Additional Charges Filed Against Former Jackson Attorney Clay Mccormack For Bank Fraud, Making False Statements
Jackson, TN – A superseding indictment was returned today by a federal grand jury against Clay McCormack, 49, of Jackson, TN, for his role in a scheme to fraudulently obtain loan proceeds from federally insured mortgage lenders, announced U.S. Attorney Edward L. Stanton III.
McCormack was initially charged in March, 2013 with two counts each of bank fraud and making false statements. The superseding indictment adds additional bank fraud and making false statements charges and alleges that as early as October 2007, McCormack entered into a criminal conspiracy with James Lee Bishop, a local real estate investor. Bishop would recruit individuals or limited liability companies to purchase real property for the purpose of investment. While acting as the closing attorney for Teel, McCormack and Maroney, a law firm in Jackson, TN, McCormack would indicate on the HUD-1 reporting documentation that certain lenders were paid off via check as a result of the closing. He would then void those checks, or have others void the checks, within days and reissue the checks to Bishop.
This money was then used by Bishop to provide the funds at closing on behalf of the borrowers, who would not have otherwise qualified for the loan. The paperwork would fraudulently reflect that the funds had actually been provided by the borrowers.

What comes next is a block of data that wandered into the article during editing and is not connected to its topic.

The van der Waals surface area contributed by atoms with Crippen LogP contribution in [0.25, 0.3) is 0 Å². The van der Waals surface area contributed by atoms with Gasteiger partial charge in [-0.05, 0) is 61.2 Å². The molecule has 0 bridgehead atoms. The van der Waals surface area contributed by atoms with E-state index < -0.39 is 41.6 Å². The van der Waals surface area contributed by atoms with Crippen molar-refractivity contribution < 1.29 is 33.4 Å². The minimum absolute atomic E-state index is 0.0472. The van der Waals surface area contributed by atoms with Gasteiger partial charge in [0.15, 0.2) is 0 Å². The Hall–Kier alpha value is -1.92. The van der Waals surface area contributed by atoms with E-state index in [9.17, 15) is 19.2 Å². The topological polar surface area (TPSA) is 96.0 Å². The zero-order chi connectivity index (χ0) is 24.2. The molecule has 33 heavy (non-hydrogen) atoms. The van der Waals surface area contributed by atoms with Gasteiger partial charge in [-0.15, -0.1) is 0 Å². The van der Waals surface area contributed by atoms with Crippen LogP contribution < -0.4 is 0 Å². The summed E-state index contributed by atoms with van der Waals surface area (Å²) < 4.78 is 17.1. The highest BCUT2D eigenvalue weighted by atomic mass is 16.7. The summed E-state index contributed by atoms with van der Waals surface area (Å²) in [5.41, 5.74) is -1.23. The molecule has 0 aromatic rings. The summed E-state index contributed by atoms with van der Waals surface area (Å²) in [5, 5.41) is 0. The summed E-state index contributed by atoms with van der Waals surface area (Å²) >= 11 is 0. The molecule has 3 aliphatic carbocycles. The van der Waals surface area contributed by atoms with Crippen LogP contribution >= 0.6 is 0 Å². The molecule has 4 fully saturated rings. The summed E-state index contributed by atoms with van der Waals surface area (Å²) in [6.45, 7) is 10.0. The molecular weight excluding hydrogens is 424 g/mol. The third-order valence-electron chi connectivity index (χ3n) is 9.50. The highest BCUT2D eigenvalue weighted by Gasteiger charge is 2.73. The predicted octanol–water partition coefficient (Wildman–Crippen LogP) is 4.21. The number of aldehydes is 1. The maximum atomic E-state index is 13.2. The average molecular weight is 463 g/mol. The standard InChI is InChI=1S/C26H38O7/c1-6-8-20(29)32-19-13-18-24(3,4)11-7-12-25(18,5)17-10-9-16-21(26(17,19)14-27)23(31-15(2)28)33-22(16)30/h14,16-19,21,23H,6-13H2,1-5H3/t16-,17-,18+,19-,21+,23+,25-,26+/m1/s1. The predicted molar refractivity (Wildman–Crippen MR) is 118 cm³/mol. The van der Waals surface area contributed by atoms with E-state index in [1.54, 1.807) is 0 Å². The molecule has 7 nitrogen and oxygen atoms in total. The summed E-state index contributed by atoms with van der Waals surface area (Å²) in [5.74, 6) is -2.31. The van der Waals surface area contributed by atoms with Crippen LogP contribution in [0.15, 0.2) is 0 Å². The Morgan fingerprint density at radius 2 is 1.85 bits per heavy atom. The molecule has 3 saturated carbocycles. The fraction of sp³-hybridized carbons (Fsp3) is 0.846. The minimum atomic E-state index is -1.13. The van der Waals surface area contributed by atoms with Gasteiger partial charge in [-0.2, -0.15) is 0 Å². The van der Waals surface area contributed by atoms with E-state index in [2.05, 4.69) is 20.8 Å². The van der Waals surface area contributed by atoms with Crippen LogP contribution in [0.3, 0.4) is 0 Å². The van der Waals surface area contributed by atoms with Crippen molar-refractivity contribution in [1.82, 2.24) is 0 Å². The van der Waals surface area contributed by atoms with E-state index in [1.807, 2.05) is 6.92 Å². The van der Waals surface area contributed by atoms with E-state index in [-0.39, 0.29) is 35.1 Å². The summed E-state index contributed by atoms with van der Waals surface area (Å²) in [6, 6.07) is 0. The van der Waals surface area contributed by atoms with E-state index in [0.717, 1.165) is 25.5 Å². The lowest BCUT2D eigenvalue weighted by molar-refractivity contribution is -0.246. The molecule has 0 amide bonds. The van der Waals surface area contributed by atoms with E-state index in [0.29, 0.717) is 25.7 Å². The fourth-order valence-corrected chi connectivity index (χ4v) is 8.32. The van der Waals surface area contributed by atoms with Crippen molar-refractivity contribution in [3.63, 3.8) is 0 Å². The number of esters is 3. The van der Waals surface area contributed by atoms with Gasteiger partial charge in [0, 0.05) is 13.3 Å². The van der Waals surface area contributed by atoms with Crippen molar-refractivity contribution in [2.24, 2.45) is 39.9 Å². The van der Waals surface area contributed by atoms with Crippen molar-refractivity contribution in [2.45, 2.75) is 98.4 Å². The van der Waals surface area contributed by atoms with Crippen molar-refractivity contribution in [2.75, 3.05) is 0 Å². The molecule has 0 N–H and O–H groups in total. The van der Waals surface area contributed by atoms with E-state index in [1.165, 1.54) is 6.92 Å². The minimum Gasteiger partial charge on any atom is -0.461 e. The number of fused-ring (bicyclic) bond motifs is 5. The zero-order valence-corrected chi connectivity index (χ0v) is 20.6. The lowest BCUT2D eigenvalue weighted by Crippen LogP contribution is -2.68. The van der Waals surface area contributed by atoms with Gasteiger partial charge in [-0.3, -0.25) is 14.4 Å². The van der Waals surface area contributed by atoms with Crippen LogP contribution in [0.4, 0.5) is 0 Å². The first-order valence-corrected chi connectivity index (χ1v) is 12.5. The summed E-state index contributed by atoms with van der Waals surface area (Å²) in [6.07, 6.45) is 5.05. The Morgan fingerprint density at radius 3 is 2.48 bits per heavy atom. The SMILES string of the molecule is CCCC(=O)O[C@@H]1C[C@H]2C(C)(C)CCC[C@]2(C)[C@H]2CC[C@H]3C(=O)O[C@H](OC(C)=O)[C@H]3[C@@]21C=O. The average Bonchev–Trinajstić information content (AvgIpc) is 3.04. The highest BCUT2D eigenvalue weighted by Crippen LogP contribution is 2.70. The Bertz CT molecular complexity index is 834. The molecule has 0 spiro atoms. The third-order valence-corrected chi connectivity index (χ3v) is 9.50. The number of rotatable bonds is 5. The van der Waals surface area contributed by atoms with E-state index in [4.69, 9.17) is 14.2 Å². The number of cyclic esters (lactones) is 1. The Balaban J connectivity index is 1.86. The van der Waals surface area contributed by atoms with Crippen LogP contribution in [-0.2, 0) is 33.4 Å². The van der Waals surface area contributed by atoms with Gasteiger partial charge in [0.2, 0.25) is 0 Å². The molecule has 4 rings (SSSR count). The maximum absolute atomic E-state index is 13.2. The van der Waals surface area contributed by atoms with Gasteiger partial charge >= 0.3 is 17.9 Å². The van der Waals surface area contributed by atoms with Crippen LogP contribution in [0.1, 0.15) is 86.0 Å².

The superseding indictment charges McCormack with seven counts of bank fraud and six counts of making false statements. The bank fraud charges allege that McCormack defrauded the First State Bank, First South Bank, and Community Bank by conducting real estate closings and failing to pay off the original mortgages, while the false statement charges allege that he created false documentation and submitted it to the banks in furtherance of his crime.
McCormack’s co-conspirator, James Lee Bishop, pled guilty to bank fraud in February 2014. His sentencing hearing is set for August 29, 2014 before District Judge S. Thomas Anderson.
McCormack faces up to 30 years in prison and a one million dollar fine for each of the seven bank fraud counts; and up to five years in prison and a $250,000 fine for each of the six counts of making false statements.
This case was investigated by the FBI Memphis – Jackson Resident Agency, the Federal Deposit Insurance Corporation, and by the United States Postal Inspection Service. The case is being prosecuted by Assistant United States Attorneys Victor L. Ivy and Matthew J. Wilson on behalf of the government.
# # # #
The charges and allegations contained in the indictment are merely accusations, and the defendants are considered innocent unless and until proven guilty.